Herniated discs are one of the most painful back issues a person can experience. The tightness and shooting pain can literally be unbearable. Additionally, disc herniation often results in motor dysfunction, impairing your ability to bend, twist and even walk.
Disc herniations are actually a complex medical problem resulting from abnormalities in the anatomy of the spine. There are 23 intervertebral discs in the human spine, so there are plenty of opportunities for something to go wrong. It’s easy to be confused as to the exact nature of the issue as many terms for this condition are used interchangeably.
Herniated disc vs. bulging disc vs. pinched nerve
Intervertebral discs are the “bumpers” between the vertebrae of the spine. While the vertebrae themselves are made of bone, the discs are composed of cartilage and fibrous tissue. The cartilage on the outer surface of the disc, the annulus, is tougher and harder than the tissue inside, or nucleus pulposus. Discs buffer the vertebrae, prevent them from grinding against each other and provide flexibility to the spine.
A herniated disc occurs when the softer inner material ruptures through the annulus. This is also known as a slipped disc, ruptured disc or blown disc. Herniated discs are usually caused by injury or disease and typically occur in the lumbar spine, or low back. However, a disc at any vertebral level may become herniated.
When an intervertebral disc bulges outside of its normal space due to swelling, you have a bulging or protruding disc. A disc bulge is usually not nearly as painful as a herniated disc. While a disc bulge may result from injury, it is also frequently seen as part of the aging process and is common in elderly patients. Again, the low lumbar area is the most frequent site of bulging discs.
A pinched, or impinged, nerve may result from blown or bulging discs. Subluxations, or small dislocations within the spine, can also produce pinched nerves. When a nerve is entrapped or pinched, the signals cannot flow freely along the nerve. This creates pain, numbness and impaired movement all along the nerve’s pathway, and can radiate into the limbs. Sciatica and sciatic pain is sometimes caused by such pinching of the sciatic nerve, which travels down the back of each leg.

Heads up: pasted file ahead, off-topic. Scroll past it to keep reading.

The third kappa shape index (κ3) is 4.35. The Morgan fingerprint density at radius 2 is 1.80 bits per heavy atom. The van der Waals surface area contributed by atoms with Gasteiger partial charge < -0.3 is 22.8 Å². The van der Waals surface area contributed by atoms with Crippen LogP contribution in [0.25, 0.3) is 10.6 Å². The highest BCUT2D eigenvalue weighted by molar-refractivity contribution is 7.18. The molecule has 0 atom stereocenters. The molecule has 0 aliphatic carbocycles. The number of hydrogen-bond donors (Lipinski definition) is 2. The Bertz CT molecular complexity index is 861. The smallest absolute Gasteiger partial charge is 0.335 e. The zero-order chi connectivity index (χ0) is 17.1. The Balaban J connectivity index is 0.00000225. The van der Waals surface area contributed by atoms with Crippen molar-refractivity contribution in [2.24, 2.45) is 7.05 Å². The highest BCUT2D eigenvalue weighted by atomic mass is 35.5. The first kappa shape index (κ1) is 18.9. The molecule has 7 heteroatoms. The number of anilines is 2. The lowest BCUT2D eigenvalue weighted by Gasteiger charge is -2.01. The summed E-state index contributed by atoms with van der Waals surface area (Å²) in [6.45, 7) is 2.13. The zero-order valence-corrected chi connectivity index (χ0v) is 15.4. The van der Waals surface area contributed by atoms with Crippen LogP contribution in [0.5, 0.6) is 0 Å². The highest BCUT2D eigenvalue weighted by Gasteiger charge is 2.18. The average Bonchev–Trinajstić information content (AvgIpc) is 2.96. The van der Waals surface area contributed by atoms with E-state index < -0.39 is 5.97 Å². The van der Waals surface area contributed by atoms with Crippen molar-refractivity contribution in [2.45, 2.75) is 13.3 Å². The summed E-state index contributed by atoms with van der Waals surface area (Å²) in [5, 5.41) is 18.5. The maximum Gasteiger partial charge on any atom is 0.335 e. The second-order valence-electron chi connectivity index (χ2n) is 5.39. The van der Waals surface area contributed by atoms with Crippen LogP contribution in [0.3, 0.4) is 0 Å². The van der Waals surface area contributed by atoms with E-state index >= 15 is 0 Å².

Chiropractic treatment for disc problems
Ice and rest are a great place to start for reducing back pain from slipped or bulging discs, but such treatments alone are temporary measures and won’t solve the problem. Surgery and anti-inflammatory medications are sometimes recommended, but these carry risks and side effects.
Your Gainesville chiropractor provides professional, all-natural treatment for all intervertebral disc issues. Dr. Haines takes a multimodal approach to disc difficulties that includes in-office traction, exercises and chiropractic adjustment. After taking a complete history and physical examination, Dr. Haines may use x-rays to get a better picture of your particular situation. As discs are not visible on x-ray, he may refer you for MRI if he feels a disc may be affected.
Spinal adjustment has long been known to be an effective and safe method of addressing disc problems. A controlled, double-blind study released in 2006 demonstrated improvement in protruding disc patients receiving chiropractic treatment, with no adverse effects. At Absolute Health Chiropractic, Dr. Haines uses manual manipulation to gently shift discs back into their proper positions. This not only decreases pressure on the vertebrae, but frees trapped nerves, permitting normal nerve signal flow again. Furthermore, professional chiropractic treatment can provide shorter recovery times versus just rest and medication.
Chiropractor Dr. Haines | Absolute Health Chiropractic | 4110 NW 37th Place, Suite D | Gainesville, FL 32606 | (352) 377-7373